It is a Matter of Innocence, not Economics
Examining the California SAFE Act
Please DON’T vote in favor of “The SAFE California Act” to end the State’s death penalty. You need to know that your vote for this act would throw away the key for all the innocent men and women on death row, and instead, sentence all prisoners on death row to spend the rest of their lives in prison without the possibility of parole and without effective legal representation.
The way I see it is, behind the scenes, the “Act” has been to cast Jeannie Woodford, former prison guard, former San Quentin warden, former Director of California Department of Corrections and Rehabilitation, and current Director of Death Penalty Focus, an organization striving to abolish the death penalty, to build support for this "Act" from, among others, the prison guards union.
I am not the first to say how deeply troubling it is to see this initiative being advocated for by a woman who presided over state executions without ever offering an OPEN apology.
There is something even more troubling about depending on a flawed prison system and its employees to go ahead and make this decision, when the men and women at risk have never been asked for our two cents about matters that affect our life and death.
Despite what I have been told, I believe this “SAFE California Act” will remove the statutory appeals guaranteed under the present law. This new law will assume that all those on death row are uniformly guilty. Don’t I matter? What about the innocent men and women presently on death row, these same men and women who will no longer have the effective legal means to a genuine appeal?
If having effective legal representation has anything to do with the State’s money crunch, then, make no mistake, innocent human beings will die in prison. If California really wants to save the state money, here’s an idea: Why not eliminate the vengeance sentencing of the Three Strikes Law. Eliminating Three Strikes would close prisons and save millions of dollars every year.
Those supporting the SAFE California Act on economic grounds, that eliminating the death penalty will save money for a cash-strapped State, I have never heard them mention the moral and ethical issues of putting a fellow human being to death. You would not be casting a real vote to answer the prayers of prisoners by ending capital punishment. Let us first be human beings. No! For my self and others here on San Quentin’s death row, the way we will eliminate the death penalty is to look at what other states have done, and by working to provide more effective legal representation to show and prove there are more and more innocent men and women on death row.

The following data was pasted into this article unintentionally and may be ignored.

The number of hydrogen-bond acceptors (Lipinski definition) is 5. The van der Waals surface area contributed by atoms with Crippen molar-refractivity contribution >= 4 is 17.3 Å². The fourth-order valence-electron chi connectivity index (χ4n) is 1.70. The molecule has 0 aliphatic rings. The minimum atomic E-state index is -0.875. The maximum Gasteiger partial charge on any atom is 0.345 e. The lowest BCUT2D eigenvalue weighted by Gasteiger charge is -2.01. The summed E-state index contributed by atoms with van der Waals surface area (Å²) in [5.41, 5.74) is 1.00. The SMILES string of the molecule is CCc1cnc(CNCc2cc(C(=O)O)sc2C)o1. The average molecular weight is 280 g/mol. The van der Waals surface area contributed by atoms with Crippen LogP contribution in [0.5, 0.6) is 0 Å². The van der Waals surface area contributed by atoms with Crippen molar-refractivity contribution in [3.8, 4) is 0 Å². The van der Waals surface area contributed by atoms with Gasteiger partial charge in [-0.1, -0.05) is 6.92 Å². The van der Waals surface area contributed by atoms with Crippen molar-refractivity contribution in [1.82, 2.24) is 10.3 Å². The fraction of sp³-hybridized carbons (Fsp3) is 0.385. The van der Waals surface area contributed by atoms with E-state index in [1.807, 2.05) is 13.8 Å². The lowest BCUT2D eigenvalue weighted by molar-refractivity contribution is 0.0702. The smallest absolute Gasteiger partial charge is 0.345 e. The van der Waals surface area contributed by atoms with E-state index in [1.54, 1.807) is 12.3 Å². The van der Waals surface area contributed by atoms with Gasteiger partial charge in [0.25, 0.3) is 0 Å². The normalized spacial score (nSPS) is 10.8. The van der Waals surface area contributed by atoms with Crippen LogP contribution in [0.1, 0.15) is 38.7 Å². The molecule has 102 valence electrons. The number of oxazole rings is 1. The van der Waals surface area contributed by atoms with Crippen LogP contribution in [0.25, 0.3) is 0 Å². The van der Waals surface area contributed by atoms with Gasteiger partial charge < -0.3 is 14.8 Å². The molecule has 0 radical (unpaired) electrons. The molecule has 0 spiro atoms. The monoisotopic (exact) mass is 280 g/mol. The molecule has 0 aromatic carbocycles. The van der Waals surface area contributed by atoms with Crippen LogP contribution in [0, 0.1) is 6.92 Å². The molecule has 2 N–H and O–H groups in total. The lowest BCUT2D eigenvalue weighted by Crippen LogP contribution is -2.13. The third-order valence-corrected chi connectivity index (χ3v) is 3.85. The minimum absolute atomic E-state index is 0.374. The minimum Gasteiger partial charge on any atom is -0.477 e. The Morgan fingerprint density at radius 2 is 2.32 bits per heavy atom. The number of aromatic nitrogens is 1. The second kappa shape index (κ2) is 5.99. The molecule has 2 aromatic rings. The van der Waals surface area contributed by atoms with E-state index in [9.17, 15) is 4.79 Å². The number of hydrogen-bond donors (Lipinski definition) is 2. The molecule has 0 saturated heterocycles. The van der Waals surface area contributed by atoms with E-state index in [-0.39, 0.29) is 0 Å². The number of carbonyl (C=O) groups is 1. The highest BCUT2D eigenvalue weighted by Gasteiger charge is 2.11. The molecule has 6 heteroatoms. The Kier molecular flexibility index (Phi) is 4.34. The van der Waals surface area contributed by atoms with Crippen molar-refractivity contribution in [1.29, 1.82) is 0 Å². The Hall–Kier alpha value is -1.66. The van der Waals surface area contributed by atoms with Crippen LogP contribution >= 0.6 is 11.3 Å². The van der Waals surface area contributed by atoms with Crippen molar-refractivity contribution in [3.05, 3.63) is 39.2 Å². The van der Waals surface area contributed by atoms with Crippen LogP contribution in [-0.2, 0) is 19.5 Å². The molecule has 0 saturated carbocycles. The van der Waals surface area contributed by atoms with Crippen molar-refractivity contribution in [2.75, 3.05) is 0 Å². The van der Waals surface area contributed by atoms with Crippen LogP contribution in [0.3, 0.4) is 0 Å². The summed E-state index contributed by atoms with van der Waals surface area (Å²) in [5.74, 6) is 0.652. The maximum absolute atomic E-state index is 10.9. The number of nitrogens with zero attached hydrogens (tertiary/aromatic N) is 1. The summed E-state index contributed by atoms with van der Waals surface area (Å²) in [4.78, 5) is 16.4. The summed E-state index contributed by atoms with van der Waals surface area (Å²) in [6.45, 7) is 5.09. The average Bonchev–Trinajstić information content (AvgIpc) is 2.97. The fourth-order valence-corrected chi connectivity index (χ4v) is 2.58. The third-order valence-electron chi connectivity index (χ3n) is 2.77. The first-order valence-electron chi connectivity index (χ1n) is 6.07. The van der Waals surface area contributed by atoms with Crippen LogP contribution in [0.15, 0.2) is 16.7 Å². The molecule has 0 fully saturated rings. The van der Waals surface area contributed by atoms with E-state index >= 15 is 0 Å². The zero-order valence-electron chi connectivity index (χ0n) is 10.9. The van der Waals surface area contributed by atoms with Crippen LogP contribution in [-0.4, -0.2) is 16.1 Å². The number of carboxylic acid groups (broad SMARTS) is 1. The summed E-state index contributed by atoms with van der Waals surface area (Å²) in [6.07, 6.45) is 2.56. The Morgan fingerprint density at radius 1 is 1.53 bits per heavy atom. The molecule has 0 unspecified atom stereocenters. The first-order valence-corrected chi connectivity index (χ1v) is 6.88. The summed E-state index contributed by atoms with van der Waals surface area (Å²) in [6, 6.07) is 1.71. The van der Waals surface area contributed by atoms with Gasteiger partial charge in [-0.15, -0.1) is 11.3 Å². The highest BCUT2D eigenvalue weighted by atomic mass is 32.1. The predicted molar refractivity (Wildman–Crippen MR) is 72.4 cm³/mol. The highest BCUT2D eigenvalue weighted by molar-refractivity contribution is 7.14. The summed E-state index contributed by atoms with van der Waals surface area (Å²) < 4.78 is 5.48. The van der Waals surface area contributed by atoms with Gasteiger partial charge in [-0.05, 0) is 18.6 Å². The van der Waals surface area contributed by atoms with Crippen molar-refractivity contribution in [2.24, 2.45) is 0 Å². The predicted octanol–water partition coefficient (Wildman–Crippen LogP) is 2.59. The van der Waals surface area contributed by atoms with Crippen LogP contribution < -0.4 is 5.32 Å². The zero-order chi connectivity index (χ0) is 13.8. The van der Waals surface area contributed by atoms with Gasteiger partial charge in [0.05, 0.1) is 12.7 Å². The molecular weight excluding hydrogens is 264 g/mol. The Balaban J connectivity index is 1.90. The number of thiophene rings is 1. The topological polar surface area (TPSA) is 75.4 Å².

It is a fact that, again and again, the greater public and it’s legislators have changed their opinions about the death penalty after discovering innocent people who were condemned to death.
Why not start proving the cases of innocent people and free them to tell their truths, tell of their years of horror, and then let the State decide: Do you morally want to have a legal system that will put to death human beings, even the innocent ones?
Jarvis Jay Masters has been incarcerated for 32 years, and is the author of Finding Freedom: Writings from Death Row and That Bird Has My Wings: The Autobiography of an Innocent Man on Death Row.
In November, the people of California will be voting on a ballot measure that could repeal the death penalty there. Since it won a place on the ballot, the SAFE Act has been a topic of discussion and important debate among criminal justice reform activists. The measure has the potential to take over 700 people off death row in one of the largest death penalty states - yet the "tough on crime" proposals at the heart of the SAFE Act are leading a growing number of activists to turn against it.
0ver the next several months the Campaign to End the Death Penalty will be providing a forum about this debate on our website through a new blog titled "Examining the Califonia SAFE Act."
This blog project aims to collect various news articles, editorials and especially prisoners writing about this initiative. We would love folks to send our way any articles or writings that you think will add to this discussion. Contact us at firstname.lastname@example.org or email@example.com